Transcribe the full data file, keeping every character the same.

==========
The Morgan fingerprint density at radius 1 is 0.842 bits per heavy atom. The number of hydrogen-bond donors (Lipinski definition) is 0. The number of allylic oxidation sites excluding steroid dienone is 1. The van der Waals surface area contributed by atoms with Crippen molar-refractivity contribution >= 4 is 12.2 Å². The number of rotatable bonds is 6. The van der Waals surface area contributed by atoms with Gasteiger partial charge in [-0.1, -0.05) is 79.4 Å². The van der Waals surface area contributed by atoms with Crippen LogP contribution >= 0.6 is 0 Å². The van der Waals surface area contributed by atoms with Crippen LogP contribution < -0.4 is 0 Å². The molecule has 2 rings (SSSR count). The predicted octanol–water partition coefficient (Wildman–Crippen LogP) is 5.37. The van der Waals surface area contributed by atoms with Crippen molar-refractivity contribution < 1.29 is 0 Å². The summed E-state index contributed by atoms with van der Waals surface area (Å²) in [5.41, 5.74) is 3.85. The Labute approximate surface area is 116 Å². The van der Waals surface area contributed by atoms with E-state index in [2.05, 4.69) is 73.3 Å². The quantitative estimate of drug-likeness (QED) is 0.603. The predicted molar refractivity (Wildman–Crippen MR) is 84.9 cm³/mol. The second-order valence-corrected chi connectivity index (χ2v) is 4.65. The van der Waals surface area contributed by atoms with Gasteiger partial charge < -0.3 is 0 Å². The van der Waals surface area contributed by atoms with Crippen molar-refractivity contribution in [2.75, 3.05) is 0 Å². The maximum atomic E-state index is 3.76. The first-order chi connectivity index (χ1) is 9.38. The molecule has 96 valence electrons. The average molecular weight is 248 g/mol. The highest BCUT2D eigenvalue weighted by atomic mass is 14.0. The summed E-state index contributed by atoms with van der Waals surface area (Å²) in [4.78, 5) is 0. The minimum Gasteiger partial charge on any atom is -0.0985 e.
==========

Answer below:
The Morgan fingerprint density at radius 1 is 0.842 bits per heavy atom. The number of hydrogen-bond donors (Lipinski definition) is 0. The number of allylic oxidation sites excluding steroid dienone is 1. The van der Waals surface area contributed by atoms with Crippen molar-refractivity contribution >= 4 is 12.2 Å². The number of rotatable bonds is 6. The van der Waals surface area contributed by atoms with Gasteiger partial charge in [-0.1, -0.05) is 79.4 Å². The van der Waals surface area contributed by atoms with Crippen LogP contribution >= 0.6 is 0 Å². The van der Waals surface area contributed by atoms with Crippen LogP contribution < -0.4 is 0 Å². The molecule has 2 rings (SSSR count). The predicted octanol–water partition coefficient (Wildman–Crippen LogP) is 5.37. The van der Waals surface area contributed by atoms with Crippen molar-refractivity contribution < 1.29 is 0 Å². The summed E-state index contributed by atoms with van der Waals surface area (Å²) in [5.41, 5.74) is 3.85. The Labute approximate surface area is 116 Å². The van der Waals surface area contributed by atoms with E-state index in [2.05, 4.69) is 73.3 Å². The quantitative estimate of drug-likeness (QED) is 0.603. The predicted molar refractivity (Wildman–Crippen MR) is 84.9 cm³/mol. The second-order valence-corrected chi connectivity index (χ2v) is 4.65. The van der Waals surface area contributed by atoms with Gasteiger partial charge < -0.3 is 0 Å². The van der Waals surface area contributed by atoms with Crippen molar-refractivity contribution in [2.75, 3.05) is 0 Å². The maximum atomic E-state index is 3.76. The first-order chi connectivity index (χ1) is 9.38. The molecule has 96 valence electrons. The average molecular weight is 248 g/mol. The highest BCUT2D eigenvalue weighted by atomic mass is 14.0. The summed E-state index contributed by atoms with van der Waals surface area (Å²) in [4.78, 5) is 0. The minimum Gasteiger partial charge on any atom is -0.0985 e.